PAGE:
TPG to Pay $13 Million Over SEC Allegations It Misled Investors
(Bloomberg) -- TPG Capital will pay about $13 million to settle claims it made misleading disclosures about fees it collected from buyout targets, becoming the latest private equity giant sanctioned in a broad investigation into whether firms put their own interests ahead of investors.
At issue are payments that TPG received for advisory services from companies it bought. TPG failed to disclose to its investors that it sometimes accelerated those fees so that it got them immediately when it sold a company or held an initial public offering, the U.S. Securities and Exchange Commission said in a Thursday statement.
TPG, which manages about $52 billion, will pay a $3 million fine and about $9.8 million in disgorgement. In settling the case, it didn’t admit or deny the SEC’s allegations.
“The SEC matter at hand relates to the absence of express disclosure in marketing documents, eight or more years ago, about the possible acceleration of monitoring fees, a then-common industry practice,” TPG said in a statement. “As the SEC order acknowledges, TPG disclosed its receipt of these fees.”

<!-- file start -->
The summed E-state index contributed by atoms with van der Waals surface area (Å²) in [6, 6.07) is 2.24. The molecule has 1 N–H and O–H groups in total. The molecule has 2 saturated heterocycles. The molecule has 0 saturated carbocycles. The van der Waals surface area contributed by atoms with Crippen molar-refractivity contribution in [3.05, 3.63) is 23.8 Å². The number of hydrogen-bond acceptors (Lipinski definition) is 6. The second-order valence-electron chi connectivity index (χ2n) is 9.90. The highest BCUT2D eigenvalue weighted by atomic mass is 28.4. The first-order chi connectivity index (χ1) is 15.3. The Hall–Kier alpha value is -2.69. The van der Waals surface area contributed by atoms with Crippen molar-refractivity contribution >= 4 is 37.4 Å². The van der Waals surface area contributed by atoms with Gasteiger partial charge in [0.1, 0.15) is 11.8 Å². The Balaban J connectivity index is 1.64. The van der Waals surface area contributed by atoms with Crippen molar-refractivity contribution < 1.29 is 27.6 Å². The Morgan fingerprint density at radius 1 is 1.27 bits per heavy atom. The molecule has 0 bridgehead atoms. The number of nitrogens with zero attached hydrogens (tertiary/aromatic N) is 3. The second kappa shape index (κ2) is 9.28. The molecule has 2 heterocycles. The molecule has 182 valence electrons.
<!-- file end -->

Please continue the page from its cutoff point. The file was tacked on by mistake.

Wall Street’s top regulator has fined some of private equity’s biggest names over similar infractions, including Apollo Global Management and Blackstone Group LP. The SEC has said that in many instances buyout firms pocketed millions of dollars for services they didn’t actually perform and that the charges were often hidden or misunderstood by investors.
The agency has also raised concerns that such fees lowered the value of portfolio companies, which reduces potential profits for investors.
When private equity firms purchase companies they typically enter into agreements in which they can collect what are known as monitoring fees for up to 10 years. But if the company is sold or holds an IPO, fees that haven’t been been paid can be triggered immediately. While TPG disclosed that it received monitoring fees, the firm failed to tell investors that it might accelerate such charges, the SEC said.
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